Understand how key economic factors such as inflation, unemployment, interest rates and consumer confidence affect the level ... Read Answer >>
  4. How is the basket of goods selected for the Consumer Price Index?

    Read about alterations in the market basket for the consumer price index, a measure of approximate consumer price changes ... Read Answer >>
  5. Is the consumer price index (CPI) the best measure of inflation?

    Discover how the CPI is one of the most used indexes to measure inflation, but due to its limitations, the PPI and GDP deflator ... Read Answer >>
  6. Can the consumer price index (CPI) for individual areas be used to compare living ...

    Understand why the Consumer Price Index, or CPI, cannot appropriately be used for comparing the cost of living across different ... Read Answer >>
Related Articles
  1. Trading

    4 Key Indicators That Move The Markets

    Find out what reports to watch in order to anticipate and react to market movements.
  2. Insights

    Why The Consumer Price Index Is Controversial

    Find out why economists are torn about how to calculate inflation.
  3. Investing

    Deadly Flaws In Major Market Indicators

    These indicators give investors and experts some data to work with, but they're far from perfect measures.
  4. Insights

    The Consumer Price Index: A Friend To Investors

    As a measure of inflation, this index can help you make key financial decisions.
  5. Insights

    The Consumer Price Index

    Find out how this economic measure can help you make key financial decisions.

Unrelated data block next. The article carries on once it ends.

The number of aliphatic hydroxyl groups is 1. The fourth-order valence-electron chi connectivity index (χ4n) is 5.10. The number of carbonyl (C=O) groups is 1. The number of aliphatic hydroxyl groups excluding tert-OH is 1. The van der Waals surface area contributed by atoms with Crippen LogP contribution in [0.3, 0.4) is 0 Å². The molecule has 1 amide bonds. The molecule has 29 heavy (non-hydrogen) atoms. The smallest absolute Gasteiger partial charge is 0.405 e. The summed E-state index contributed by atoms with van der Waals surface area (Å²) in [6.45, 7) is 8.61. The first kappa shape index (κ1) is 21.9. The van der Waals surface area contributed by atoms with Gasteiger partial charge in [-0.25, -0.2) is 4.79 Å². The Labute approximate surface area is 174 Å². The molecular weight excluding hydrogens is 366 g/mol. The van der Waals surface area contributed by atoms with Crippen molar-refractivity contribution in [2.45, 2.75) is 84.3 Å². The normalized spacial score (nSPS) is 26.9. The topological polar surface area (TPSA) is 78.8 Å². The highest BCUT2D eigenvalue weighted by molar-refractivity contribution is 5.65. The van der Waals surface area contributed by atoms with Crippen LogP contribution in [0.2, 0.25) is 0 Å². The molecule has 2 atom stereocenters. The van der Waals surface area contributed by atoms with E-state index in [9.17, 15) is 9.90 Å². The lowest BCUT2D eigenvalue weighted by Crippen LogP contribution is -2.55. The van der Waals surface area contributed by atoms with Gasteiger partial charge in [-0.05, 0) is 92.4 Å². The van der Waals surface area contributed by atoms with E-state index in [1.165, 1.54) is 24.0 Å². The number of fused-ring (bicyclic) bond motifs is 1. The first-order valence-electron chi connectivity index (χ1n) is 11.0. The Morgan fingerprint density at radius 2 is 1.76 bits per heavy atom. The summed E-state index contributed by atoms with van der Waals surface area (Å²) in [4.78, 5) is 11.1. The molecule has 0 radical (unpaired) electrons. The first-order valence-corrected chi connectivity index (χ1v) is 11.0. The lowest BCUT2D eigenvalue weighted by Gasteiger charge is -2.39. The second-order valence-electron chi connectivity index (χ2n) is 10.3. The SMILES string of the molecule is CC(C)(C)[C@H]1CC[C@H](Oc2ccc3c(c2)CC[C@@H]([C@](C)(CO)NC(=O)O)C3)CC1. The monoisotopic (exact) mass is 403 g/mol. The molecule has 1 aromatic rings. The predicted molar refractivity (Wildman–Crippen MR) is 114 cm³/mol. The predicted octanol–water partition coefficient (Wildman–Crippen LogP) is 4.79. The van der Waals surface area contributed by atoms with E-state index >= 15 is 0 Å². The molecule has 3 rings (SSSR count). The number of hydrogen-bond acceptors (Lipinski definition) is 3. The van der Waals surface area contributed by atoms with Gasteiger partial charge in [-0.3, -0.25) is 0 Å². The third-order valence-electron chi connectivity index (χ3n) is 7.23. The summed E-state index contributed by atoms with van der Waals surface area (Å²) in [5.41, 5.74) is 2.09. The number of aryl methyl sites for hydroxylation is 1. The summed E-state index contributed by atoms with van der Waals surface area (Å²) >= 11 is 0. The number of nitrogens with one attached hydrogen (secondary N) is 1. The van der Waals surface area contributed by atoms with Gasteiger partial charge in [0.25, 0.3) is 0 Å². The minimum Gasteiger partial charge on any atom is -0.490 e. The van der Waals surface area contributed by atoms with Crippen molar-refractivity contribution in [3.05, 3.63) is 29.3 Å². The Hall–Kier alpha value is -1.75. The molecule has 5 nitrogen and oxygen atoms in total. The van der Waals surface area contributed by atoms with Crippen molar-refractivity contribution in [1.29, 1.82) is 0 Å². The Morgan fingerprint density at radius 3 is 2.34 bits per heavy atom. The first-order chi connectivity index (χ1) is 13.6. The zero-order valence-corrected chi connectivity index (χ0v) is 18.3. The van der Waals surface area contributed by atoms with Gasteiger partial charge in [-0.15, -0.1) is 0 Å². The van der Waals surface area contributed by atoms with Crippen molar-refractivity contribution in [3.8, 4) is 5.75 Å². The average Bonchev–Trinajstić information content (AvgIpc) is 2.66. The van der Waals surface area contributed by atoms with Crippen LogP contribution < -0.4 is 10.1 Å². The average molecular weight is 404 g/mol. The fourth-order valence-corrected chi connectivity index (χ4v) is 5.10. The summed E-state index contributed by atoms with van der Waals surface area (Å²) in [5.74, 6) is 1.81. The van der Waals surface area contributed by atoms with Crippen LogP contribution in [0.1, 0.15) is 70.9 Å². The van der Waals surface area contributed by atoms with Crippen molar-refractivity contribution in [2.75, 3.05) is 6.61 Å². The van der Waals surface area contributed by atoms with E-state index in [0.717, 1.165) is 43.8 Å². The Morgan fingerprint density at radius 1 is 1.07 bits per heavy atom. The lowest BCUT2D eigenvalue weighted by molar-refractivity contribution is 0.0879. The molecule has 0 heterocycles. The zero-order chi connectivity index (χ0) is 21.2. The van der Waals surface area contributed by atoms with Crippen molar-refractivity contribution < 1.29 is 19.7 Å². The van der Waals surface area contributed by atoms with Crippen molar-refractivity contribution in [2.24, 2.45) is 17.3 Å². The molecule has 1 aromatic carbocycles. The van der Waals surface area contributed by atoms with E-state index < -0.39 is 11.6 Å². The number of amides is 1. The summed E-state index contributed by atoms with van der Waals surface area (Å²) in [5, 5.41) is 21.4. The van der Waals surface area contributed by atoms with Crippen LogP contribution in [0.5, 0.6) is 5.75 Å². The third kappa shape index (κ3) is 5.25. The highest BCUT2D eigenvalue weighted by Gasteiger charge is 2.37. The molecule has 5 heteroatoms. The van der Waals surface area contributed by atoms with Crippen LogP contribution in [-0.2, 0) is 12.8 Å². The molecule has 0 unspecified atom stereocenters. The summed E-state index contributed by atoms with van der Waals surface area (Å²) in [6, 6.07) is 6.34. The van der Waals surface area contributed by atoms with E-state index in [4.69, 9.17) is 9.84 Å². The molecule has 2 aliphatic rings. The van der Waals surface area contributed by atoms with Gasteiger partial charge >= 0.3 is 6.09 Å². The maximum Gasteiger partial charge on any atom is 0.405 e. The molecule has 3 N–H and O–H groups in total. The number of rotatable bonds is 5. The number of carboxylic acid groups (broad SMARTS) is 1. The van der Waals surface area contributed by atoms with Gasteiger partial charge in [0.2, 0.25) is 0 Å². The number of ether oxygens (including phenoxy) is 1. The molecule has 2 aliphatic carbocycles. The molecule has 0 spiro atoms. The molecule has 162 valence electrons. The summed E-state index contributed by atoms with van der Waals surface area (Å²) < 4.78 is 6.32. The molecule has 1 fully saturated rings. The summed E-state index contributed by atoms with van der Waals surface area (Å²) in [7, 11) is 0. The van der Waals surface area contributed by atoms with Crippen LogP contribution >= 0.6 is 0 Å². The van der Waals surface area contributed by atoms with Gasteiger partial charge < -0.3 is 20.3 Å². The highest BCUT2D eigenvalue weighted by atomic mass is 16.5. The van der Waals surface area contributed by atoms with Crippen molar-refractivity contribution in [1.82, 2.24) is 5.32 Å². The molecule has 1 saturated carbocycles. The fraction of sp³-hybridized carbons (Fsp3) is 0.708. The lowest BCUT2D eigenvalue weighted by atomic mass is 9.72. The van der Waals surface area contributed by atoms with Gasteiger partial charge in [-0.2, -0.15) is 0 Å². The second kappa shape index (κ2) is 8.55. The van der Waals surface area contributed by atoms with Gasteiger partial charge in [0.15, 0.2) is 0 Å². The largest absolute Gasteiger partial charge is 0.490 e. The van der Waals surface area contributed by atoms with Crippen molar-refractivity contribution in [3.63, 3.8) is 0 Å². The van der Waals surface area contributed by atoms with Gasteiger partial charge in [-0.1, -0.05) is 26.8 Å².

6. Insights

    What Does Price Level Mean?

    Price level is the average of all current prices for goods and services in an economy.
  7. Investing

    Mattel Stock: 4 Things to Watch (MAT)

    Here are the four leading economic indicators that could affect shares of Mattel Inc. in the next six months, but which ones will have the most impact?
  8. Investing

    Rising Prices: Inflation or Quality Improvements?

    Price indices are used to measure inflation, but qualitative improvements in products complicates attempts to isolate the true cause of rising prices.
RELATED TERMS
  1. Basket Of Goods

    A relatively fixed set of consumer products and services valued ...
  2. Market Basket

    A subset of products or securities that is designed to mimic ...
  3. Consumer Goods

    Products that are purchased for consumption by the average consumer. ...
  4. Consumer Price Index - CPI

    A measure that examines the weighted average of prices of a basket ...
  5. Convenience Good

    A consumer item that is widely-available, purchased frequently ...
  6. Private Good

    A product that must be purchased in order to be consumed, and ...
Hot Definitions
  1. Leveraged Buyout - LBO

    The acquisition of another company using a significant amount of borrowed money (bonds or loans) to meet the cost of acquisition. ...
  2. Current Assets

    A balance sheet account that represents the value of all assets that can reasonably expected to be converted into cash within ...
  3. Tax Liability

    The total amount of tax that an entity is legally obligated to pay to an authority as the result of the occurrence of a taxable ...
  4. Preferred Stock

    A class of ownership in a corporation that has a higher claim on its assets and earnings than common stock. Preferred shares ...
  5. Net Profit Margin

    Net Margin is the ratio of net profits to revenues for a company or business segment - typically expressed as a percentage ...
  6. Gross Margin

    A company's total sales revenue minus its cost of goods sold, divided by the total sales revenue, expressed as a percentage. ...
Trading Center